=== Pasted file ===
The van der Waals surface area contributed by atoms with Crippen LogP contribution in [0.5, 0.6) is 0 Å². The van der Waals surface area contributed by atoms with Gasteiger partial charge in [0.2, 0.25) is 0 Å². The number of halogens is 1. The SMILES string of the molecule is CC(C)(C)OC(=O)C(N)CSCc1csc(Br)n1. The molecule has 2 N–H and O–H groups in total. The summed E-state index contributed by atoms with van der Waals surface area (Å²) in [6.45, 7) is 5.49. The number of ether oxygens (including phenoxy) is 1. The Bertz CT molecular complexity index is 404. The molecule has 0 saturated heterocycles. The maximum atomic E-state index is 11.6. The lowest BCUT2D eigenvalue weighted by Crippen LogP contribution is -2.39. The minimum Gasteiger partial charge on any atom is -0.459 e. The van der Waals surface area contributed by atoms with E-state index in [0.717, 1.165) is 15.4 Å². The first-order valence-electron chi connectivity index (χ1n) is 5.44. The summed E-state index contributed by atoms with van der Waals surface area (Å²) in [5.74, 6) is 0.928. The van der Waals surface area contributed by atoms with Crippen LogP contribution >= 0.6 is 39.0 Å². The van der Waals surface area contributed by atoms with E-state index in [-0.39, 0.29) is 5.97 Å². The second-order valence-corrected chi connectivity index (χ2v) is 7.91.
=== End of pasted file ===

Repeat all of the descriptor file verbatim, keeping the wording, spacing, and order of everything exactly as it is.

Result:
The van der Waals surface area contributed by atoms with Crippen LogP contribution in [0.5, 0.6) is 0 Å². The van der Waals surface area contributed by atoms with Gasteiger partial charge in [0.2, 0.25) is 0 Å². The number of halogens is 1. The SMILES string of the molecule is CC(C)(C)OC(=O)C(N)CSCc1csc(Br)n1. The molecule has 2 N–H and O–H groups in total. The summed E-state index contributed by atoms with van der Waals surface area (Å²) in [6.45, 7) is 5.49. The number of ether oxygens (including phenoxy) is 1. The Bertz CT molecular complexity index is 404. The molecule has 0 saturated heterocycles. The maximum atomic E-state index is 11.6. The lowest BCUT2D eigenvalue weighted by Crippen LogP contribution is -2.39. The minimum Gasteiger partial charge on any atom is -0.459 e. The van der Waals surface area contributed by atoms with E-state index in [0.717, 1.165) is 15.4 Å². The first-order valence-electron chi connectivity index (χ1n) is 5.44. The summed E-state index contributed by atoms with van der Waals surface area (Å²) in [5.74, 6) is 0.928. The van der Waals surface area contributed by atoms with Crippen LogP contribution >= 0.6 is 39.0 Å². The van der Waals surface area contributed by atoms with E-state index in [-0.39, 0.29) is 5.97 Å². The second-order valence-corrected chi connectivity index (χ2v) is 7.91.